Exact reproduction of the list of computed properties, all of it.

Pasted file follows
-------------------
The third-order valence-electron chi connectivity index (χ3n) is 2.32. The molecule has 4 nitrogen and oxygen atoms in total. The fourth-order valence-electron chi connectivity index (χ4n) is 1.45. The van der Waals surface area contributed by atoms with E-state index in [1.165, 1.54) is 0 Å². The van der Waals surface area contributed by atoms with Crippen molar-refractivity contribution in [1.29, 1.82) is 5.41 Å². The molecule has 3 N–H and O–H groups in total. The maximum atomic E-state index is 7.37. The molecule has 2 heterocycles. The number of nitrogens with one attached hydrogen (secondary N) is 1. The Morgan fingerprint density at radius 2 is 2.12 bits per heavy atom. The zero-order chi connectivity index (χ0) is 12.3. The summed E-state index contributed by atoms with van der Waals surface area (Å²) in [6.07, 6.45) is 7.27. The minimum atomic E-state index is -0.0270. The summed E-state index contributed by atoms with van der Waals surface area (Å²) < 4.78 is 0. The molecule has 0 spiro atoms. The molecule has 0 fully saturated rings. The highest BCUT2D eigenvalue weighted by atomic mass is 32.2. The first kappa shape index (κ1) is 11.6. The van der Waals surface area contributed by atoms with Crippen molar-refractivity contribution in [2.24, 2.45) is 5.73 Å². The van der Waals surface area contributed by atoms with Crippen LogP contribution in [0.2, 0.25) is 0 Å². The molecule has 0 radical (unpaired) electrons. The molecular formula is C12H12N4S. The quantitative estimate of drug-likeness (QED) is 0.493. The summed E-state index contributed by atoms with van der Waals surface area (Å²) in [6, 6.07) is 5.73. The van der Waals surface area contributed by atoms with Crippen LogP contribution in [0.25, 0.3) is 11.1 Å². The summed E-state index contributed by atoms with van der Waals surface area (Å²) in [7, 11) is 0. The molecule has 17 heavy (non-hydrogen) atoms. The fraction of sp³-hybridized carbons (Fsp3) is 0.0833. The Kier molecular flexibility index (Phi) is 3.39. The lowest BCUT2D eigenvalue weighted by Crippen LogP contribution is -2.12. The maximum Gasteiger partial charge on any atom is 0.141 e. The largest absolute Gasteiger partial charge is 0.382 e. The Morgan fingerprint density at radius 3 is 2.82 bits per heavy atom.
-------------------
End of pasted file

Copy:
The third-order valence-electron chi connectivity index (χ3n) is 2.32. The molecule has 4 nitrogen and oxygen atoms in total. The fourth-order valence-electron chi connectivity index (χ4n) is 1.45. The van der Waals surface area contributed by atoms with E-state index in [1.165, 1.54) is 0 Å². The van der Waals surface area contributed by atoms with Crippen molar-refractivity contribution in [1.29, 1.82) is 5.41 Å². The molecule has 3 N–H and O–H groups in total. The maximum atomic E-state index is 7.37. The molecule has 2 heterocycles. The number of nitrogens with one attached hydrogen (secondary N) is 1. The Morgan fingerprint density at radius 2 is 2.12 bits per heavy atom. The zero-order chi connectivity index (χ0) is 12.3. The summed E-state index contributed by atoms with van der Waals surface area (Å²) in [6.07, 6.45) is 7.27. The minimum atomic E-state index is -0.0270. The summed E-state index contributed by atoms with van der Waals surface area (Å²) < 4.78 is 0. The molecule has 0 spiro atoms. The molecule has 0 fully saturated rings. The highest BCUT2D eigenvalue weighted by atomic mass is 32.2. The first kappa shape index (κ1) is 11.6. The van der Waals surface area contributed by atoms with Crippen molar-refractivity contribution in [2.24, 2.45) is 5.73 Å². The van der Waals surface area contributed by atoms with Crippen LogP contribution in [0.2, 0.25) is 0 Å². The molecule has 0 radical (unpaired) electrons. The molecular formula is C12H12N4S. The quantitative estimate of drug-likeness (QED) is 0.493. The summed E-state index contributed by atoms with van der Waals surface area (Å²) in [6, 6.07) is 5.73. The van der Waals surface area contributed by atoms with Crippen LogP contribution in [0.25, 0.3) is 11.1 Å². The summed E-state index contributed by atoms with van der Waals surface area (Å²) in [7, 11) is 0. The molecule has 17 heavy (non-hydrogen) atoms. The fraction of sp³-hybridized carbons (Fsp3) is 0.0833. The Kier molecular flexibility index (Phi) is 3.39. The lowest BCUT2D eigenvalue weighted by Crippen LogP contribution is -2.12. The maximum Gasteiger partial charge on any atom is 0.141 e. The largest absolute Gasteiger partial charge is 0.382 e. The Morgan fingerprint density at radius 3 is 2.82 bits per heavy atom.